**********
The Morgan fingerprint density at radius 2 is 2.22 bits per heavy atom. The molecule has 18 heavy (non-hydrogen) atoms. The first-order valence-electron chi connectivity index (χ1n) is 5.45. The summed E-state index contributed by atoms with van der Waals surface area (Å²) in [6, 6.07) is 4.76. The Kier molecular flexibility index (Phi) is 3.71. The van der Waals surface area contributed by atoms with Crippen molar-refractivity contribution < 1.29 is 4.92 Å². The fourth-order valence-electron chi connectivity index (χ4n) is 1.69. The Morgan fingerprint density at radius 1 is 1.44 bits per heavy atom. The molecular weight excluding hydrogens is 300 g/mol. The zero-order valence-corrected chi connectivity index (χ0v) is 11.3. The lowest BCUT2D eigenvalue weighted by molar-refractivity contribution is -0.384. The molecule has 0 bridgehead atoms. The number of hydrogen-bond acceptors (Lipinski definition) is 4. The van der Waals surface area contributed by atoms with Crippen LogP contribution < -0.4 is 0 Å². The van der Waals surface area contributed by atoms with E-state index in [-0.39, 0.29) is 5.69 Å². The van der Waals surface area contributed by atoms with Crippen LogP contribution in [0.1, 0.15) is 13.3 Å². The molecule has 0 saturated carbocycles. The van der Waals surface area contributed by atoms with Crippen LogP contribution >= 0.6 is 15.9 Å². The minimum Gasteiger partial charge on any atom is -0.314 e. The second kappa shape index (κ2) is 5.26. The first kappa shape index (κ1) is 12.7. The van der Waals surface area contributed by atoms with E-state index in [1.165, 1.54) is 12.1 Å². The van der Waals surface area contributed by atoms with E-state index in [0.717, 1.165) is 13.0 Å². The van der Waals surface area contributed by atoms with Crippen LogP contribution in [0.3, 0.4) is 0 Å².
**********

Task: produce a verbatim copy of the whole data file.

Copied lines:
The Morgan fingerprint density at radius 2 is 2.22 bits per heavy atom. The molecule has 18 heavy (non-hydrogen) atoms. The first-order valence-electron chi connectivity index (χ1n) is 5.45. The summed E-state index contributed by atoms with van der Waals surface area (Å²) in [6, 6.07) is 4.76. The Kier molecular flexibility index (Phi) is 3.71. The van der Waals surface area contributed by atoms with Crippen molar-refractivity contribution < 1.29 is 4.92 Å². The fourth-order valence-electron chi connectivity index (χ4n) is 1.69. The Morgan fingerprint density at radius 1 is 1.44 bits per heavy atom. The molecular weight excluding hydrogens is 300 g/mol. The zero-order valence-corrected chi connectivity index (χ0v) is 11.3. The lowest BCUT2D eigenvalue weighted by molar-refractivity contribution is -0.384. The molecule has 0 bridgehead atoms. The number of hydrogen-bond acceptors (Lipinski definition) is 4. The van der Waals surface area contributed by atoms with Crippen LogP contribution < -0.4 is 0 Å². The van der Waals surface area contributed by atoms with E-state index in [-0.39, 0.29) is 5.69 Å². The van der Waals surface area contributed by atoms with Crippen LogP contribution in [0.1, 0.15) is 13.3 Å². The molecule has 0 saturated carbocycles. The van der Waals surface area contributed by atoms with Crippen LogP contribution >= 0.6 is 15.9 Å². The minimum Gasteiger partial charge on any atom is -0.314 e. The second kappa shape index (κ2) is 5.26. The first kappa shape index (κ1) is 12.7. The van der Waals surface area contributed by atoms with E-state index in [1.165, 1.54) is 12.1 Å². The van der Waals surface area contributed by atoms with E-state index in [0.717, 1.165) is 13.0 Å². The van der Waals surface area contributed by atoms with Crippen LogP contribution in [0.3, 0.4) is 0 Å².